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'Gap year' an adventure for ECU physician
Dr. Dennis Sinar learned stone masonry in Alaska during his "year of adventure." He's now back at work at the Brody School of Medicine. Contributed photo
GREENVILLE, N.C. (Jan. 28, 2009) — It's commonly known as a "gap year," the term normally reserved for teenagers who spend the year between high school and college working, traveling, volunteering or all three, but Dr. Dennis Sinar called it his "year of adventure."
From July 2007 through last June, Sinar traveled to Alaska, Nepal, Romania and New Jersey, learning and practicing skills he wants to use at work and away from work.
A gastroenterologist and professor of medicine at the Brody School of Medicine at East Carolina University, Sinar learned stonework in Alaska, eastern medicine in Nepal, furniture refinishing in New Jersey and archeology in Romania.
"Everyone I've talked to who's 50 or older says, 'I wish I could do that.' Well, you can," Sinar said. "It's rejuvenating to do it."
Sinar, 61, chose the four trips to complement his vocation - medicine - and one of his favorite avocations - restoring old houses.
"At the start, I needed to break out of a routine," said Sinar, who has been on the ECU faculty since 1981. "In Alaska and Nepal I learned artistry from a stone mason, compassion and a commitment to patient care from eastern medical physicians, and countless lessons from the people of Alaska and Nepal. In New Jersey I learned artistry. In Romania, I felt curiosity about life in the USA from a people who produced Vlad Dracula. I felt their sprit in the rugged and beautiful hills of Transylvania. Any of these lessons required some work on my part to take the first step, but the reward was well worth it."
Overcoming fears about cost, time away from work, family commitments and other topics is the first step to taking a gap period, said Holly Bull, president of the Center for Interim Programs, who helped Sinar set up his travels. "A lot of my job is permission-giving," Bull said. "The reality is you can take this kind of time, and you don't have to take a full year." Even a month, she said, "can give you that infusion of energy."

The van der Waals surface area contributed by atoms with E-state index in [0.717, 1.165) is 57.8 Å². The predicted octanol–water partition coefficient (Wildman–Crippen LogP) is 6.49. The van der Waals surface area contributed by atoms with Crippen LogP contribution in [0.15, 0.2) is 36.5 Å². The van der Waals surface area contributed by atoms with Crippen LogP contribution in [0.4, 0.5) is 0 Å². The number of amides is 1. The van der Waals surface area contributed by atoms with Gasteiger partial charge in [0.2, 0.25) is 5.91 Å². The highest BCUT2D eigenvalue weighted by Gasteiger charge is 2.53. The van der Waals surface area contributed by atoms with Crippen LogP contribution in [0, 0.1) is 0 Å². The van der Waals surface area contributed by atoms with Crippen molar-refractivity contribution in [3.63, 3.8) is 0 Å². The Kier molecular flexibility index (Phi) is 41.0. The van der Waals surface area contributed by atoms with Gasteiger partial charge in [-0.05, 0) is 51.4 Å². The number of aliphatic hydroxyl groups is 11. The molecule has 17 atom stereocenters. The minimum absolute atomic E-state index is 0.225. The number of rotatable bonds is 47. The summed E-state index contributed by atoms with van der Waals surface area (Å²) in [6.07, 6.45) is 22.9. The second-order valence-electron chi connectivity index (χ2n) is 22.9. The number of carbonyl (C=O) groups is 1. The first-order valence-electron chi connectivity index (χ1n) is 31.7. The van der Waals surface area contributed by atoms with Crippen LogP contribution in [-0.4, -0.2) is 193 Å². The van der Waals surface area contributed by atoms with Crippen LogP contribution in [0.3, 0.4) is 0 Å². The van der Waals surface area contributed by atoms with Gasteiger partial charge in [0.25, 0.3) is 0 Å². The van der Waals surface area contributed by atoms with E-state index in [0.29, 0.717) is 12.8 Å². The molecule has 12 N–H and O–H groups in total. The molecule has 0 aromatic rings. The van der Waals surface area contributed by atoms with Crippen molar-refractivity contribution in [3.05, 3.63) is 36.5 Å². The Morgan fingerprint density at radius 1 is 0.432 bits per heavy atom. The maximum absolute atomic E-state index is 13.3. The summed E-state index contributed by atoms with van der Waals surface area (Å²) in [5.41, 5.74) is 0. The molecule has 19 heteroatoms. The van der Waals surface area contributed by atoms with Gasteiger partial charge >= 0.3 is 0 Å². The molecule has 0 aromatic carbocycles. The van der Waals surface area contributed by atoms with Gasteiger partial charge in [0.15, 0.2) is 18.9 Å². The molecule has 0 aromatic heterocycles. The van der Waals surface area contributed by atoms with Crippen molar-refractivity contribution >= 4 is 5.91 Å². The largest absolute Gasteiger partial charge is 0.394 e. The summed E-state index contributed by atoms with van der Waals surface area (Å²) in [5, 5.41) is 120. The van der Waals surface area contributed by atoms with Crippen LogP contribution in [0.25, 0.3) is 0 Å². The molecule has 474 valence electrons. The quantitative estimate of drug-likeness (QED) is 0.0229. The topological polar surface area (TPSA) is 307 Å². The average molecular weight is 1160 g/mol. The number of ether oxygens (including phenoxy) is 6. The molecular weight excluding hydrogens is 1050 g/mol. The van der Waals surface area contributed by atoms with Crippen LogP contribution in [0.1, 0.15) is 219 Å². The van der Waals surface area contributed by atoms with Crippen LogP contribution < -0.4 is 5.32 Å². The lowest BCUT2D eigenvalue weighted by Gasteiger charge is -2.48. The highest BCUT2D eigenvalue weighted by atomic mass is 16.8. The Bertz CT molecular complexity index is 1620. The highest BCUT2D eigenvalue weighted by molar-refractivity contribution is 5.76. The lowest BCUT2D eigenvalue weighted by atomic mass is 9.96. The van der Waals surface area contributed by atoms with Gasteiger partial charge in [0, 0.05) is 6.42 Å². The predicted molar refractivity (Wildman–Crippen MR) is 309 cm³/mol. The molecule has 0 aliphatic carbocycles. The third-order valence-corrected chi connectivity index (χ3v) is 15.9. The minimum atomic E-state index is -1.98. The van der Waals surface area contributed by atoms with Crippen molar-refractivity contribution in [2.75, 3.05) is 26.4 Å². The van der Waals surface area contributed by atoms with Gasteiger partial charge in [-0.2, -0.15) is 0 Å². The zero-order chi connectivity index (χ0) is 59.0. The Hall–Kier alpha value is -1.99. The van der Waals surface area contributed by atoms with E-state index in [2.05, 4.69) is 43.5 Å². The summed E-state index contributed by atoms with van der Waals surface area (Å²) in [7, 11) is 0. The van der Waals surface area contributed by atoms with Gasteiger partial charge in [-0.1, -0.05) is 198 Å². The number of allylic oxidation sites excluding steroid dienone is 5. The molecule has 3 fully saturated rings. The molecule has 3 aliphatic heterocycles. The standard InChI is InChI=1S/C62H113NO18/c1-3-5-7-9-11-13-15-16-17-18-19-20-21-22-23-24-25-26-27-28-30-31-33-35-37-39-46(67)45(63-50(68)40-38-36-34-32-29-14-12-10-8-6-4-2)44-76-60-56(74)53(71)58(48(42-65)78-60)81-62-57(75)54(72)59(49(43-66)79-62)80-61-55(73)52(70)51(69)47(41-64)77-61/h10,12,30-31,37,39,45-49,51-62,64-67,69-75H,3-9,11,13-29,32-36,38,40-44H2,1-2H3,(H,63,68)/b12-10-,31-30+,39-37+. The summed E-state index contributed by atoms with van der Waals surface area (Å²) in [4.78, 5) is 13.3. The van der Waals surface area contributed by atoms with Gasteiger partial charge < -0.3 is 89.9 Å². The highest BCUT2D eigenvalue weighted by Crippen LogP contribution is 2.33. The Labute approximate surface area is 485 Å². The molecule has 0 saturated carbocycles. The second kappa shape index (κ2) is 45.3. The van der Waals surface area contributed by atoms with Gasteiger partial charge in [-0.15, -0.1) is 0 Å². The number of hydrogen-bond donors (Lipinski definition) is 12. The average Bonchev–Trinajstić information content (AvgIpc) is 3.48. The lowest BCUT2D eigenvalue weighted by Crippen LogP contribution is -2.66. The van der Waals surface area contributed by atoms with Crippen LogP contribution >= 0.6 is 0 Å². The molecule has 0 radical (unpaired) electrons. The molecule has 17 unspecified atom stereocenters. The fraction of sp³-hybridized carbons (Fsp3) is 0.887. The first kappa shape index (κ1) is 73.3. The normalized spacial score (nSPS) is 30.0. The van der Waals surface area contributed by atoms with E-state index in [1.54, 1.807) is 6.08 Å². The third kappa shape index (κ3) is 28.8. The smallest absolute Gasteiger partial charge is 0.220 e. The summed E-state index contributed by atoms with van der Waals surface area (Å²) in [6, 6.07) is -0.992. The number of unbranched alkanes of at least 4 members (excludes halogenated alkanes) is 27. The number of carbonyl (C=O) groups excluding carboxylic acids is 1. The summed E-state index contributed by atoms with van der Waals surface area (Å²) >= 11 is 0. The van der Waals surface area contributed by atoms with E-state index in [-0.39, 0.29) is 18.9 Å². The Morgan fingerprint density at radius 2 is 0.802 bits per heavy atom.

Sinar returned home between each leg of his travels. He kept costs low with no-frills accommodations, often sharing quarters with others. That also provided more local flavor to his travels, such as in Nepal, where he stayed with a Tibetan family and a pair of Buddhist trainee volunteers.
"They had heard that I was an astrologer - apparently the local translation for 'gastroenterologist' - and were disappointed I could not map their star charts," he said.
Sinar has put his stonework skills to use on brickwork at his home in Washington. He also said the travels reaffirmed why he went into medicine - the patient contact - and he has used listening skills he learned while away.
"In Nepal, all of the patients I saw with my preceptor spoke either Tibetan or Nepali, so the interview was done in their native language by the preceptor," Sinar said. "I relearned that a lot of information can be gained in the medical interview by nonverbal clues. The language difference made me focus more on those nonverbal clues of body language, vocal tone, facial expressions to assess the patient's complaint. I do more of that form of listening with my patients now, and think I gain more information than I did before."
For people who don't even have a month to spare or cannot afford to be gone that long, Bull's organization can set up programs as brief as a weekend. "It can really be tailored to your situation," she said. "For people who are thinking about a sabbatical, this is a way to do some interesting things."
Sinar worked out a schedule for the year that suited him and his partner, Kathryn.
"Kathryn was incredibly understanding of my need to do this year," he said. "I planned it so that I was gone for a block of time, then home for a block, so I was home for about half the year, working with her on our house remodeling projects.
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